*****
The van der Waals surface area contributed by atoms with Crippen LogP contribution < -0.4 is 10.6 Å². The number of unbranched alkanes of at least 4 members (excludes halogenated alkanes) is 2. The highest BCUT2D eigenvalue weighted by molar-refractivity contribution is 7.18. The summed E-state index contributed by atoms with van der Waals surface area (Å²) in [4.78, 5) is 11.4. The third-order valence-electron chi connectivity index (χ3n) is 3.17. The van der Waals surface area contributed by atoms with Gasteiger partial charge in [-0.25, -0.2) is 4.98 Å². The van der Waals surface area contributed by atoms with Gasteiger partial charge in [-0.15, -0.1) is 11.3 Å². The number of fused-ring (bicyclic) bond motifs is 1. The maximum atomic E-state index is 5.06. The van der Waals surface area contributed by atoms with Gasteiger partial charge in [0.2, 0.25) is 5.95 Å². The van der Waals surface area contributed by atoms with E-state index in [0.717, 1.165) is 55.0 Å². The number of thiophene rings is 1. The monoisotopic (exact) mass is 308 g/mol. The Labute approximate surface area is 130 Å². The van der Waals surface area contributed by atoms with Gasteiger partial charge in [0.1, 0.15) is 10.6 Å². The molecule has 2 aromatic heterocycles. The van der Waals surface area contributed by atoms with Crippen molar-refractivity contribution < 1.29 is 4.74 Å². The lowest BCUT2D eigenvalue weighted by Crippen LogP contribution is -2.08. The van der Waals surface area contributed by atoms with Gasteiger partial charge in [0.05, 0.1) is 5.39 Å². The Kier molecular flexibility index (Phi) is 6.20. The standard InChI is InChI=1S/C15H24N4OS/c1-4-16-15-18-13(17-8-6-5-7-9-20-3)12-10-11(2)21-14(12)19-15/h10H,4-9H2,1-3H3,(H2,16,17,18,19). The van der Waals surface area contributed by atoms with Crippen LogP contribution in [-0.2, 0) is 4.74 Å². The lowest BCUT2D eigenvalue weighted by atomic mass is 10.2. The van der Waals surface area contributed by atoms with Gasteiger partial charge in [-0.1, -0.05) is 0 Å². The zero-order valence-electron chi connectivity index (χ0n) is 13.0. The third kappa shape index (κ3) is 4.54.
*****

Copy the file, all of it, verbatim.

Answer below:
The van der Waals surface area contributed by atoms with Crippen LogP contribution < -0.4 is 10.6 Å². The number of unbranched alkanes of at least 4 members (excludes halogenated alkanes) is 2. The highest BCUT2D eigenvalue weighted by molar-refractivity contribution is 7.18. The summed E-state index contributed by atoms with van der Waals surface area (Å²) in [4.78, 5) is 11.4. The third-order valence-electron chi connectivity index (χ3n) is 3.17. The van der Waals surface area contributed by atoms with Gasteiger partial charge in [-0.25, -0.2) is 4.98 Å². The van der Waals surface area contributed by atoms with Gasteiger partial charge in [-0.15, -0.1) is 11.3 Å². The number of fused-ring (bicyclic) bond motifs is 1. The maximum atomic E-state index is 5.06. The van der Waals surface area contributed by atoms with Gasteiger partial charge in [0.2, 0.25) is 5.95 Å². The van der Waals surface area contributed by atoms with E-state index in [0.717, 1.165) is 55.0 Å². The number of thiophene rings is 1. The monoisotopic (exact) mass is 308 g/mol. The Labute approximate surface area is 130 Å². The van der Waals surface area contributed by atoms with Gasteiger partial charge in [0.1, 0.15) is 10.6 Å². The molecule has 2 aromatic heterocycles. The van der Waals surface area contributed by atoms with Crippen molar-refractivity contribution < 1.29 is 4.74 Å². The lowest BCUT2D eigenvalue weighted by Crippen LogP contribution is -2.08. The van der Waals surface area contributed by atoms with Gasteiger partial charge in [0.05, 0.1) is 5.39 Å². The Kier molecular flexibility index (Phi) is 6.20. The standard InChI is InChI=1S/C15H24N4OS/c1-4-16-15-18-13(17-8-6-5-7-9-20-3)12-10-11(2)21-14(12)19-15/h10H,4-9H2,1-3H3,(H2,16,17,18,19). The van der Waals surface area contributed by atoms with Crippen LogP contribution in [-0.2, 0) is 4.74 Å². The lowest BCUT2D eigenvalue weighted by atomic mass is 10.2. The van der Waals surface area contributed by atoms with Gasteiger partial charge in [-0.1, -0.05) is 0 Å². The zero-order valence-electron chi connectivity index (χ0n) is 13.0. The third kappa shape index (κ3) is 4.54.